Finished cut pieces. Also convenient if you’re planning on making a model ship, apparently. I discovered there were a few jumps in the shapes from one step to another, so I cut out a few more inserts to make the curve transition smoother.

The spaces between were filled in with 5lb urethane tooling foam. Since the gaps were variable in width, I had to spend some time slicing different thicknesses of foam to make sure there were as few gaps as possible. Grab a sharpe and label everything – don’t be sqeamish about making notes directly on the piece you’re cutting or sculpting either. A notebook can be misplaced or the correct page forgotten, but if you write “don’t cut this side, idiot” onto your prop, it tends to keep mistakes from happening.

All the sliced sections rough cut and superglued into place. I like to use the really thick “gap filling” cyanoacrylate here, since it will fill the spaces between the foam and the wood well and won’t run down the side of the piece – inevitably gluing your hand to the prop when it does – when you spread it onto the foam.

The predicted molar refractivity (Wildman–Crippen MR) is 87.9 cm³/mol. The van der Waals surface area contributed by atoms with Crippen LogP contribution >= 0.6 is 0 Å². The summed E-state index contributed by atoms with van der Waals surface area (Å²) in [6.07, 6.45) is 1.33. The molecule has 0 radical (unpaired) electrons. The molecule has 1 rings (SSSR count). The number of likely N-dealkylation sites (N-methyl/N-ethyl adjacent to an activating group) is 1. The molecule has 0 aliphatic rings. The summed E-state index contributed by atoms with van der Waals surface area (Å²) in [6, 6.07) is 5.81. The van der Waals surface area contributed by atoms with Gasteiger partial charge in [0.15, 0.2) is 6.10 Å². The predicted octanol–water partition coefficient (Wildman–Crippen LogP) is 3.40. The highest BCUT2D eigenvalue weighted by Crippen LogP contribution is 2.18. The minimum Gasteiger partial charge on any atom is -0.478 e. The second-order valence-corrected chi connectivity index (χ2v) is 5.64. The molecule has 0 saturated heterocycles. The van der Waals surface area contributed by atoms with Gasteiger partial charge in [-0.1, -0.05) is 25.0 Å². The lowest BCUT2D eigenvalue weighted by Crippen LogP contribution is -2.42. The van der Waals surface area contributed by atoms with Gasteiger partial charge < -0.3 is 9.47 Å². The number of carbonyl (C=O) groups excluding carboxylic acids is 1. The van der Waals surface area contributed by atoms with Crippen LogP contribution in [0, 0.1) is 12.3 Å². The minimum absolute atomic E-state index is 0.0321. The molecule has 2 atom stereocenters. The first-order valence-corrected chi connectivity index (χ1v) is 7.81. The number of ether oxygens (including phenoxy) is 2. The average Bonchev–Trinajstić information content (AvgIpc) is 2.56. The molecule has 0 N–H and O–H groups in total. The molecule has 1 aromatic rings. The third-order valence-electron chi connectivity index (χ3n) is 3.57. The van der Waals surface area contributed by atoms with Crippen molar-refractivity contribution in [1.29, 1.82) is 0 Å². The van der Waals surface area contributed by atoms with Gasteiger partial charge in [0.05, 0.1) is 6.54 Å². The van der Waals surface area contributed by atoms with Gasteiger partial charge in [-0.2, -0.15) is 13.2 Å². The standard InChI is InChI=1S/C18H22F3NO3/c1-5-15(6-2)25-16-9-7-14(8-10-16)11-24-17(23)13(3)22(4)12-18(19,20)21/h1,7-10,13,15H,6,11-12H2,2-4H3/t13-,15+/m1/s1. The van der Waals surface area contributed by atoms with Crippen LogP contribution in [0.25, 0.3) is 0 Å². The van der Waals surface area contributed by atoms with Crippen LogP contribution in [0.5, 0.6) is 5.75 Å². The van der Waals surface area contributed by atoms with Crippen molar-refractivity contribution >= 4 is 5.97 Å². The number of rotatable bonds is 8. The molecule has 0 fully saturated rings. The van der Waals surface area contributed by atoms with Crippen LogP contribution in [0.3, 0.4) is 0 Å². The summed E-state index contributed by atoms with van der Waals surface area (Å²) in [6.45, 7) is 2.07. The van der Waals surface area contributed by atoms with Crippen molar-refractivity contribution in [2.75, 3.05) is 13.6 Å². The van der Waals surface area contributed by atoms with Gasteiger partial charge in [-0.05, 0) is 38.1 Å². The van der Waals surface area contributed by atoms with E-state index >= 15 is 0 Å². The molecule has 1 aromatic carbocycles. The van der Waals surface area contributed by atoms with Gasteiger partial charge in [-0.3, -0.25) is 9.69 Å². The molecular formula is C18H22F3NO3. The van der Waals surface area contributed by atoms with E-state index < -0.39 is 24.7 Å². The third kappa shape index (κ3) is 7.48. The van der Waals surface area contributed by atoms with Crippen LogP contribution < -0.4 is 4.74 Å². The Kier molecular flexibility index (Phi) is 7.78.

These blanks were then shaped with some 50-grit sandpaper. Very rough stuff, kind of like sanding with a roofing shingle. A while back my dad stumbled onto some overstock sanding belts at a tool thrift store here in Atlanta, and bought me about 30 belts in 50, 80 and 120 grit. I don’t have a 24″ belt sander, but cutting these belts into squares makes for perfect sanding blocks for rough shaping like this. Sanding belts have a thick fabric-like backing and are generally meant to have a longer lifespan than regular sandpaper. While this isn’t really an option for everyone, it has become my preferred method for doing initial rough passes like this.

This little foam and wood blimp was then skinned with several passes of bondo to even out the shape. If you’re using urethane foam like I am, you can just slap the polyester filler ont here no problem. If you’re using the pink-or-blue extruded polystyrene foam (insulation foam from Home Depot or LOWES) then you’ll need to seal it first with something like acrylic paint to keep the polyester filler from dissolving the foam underneath.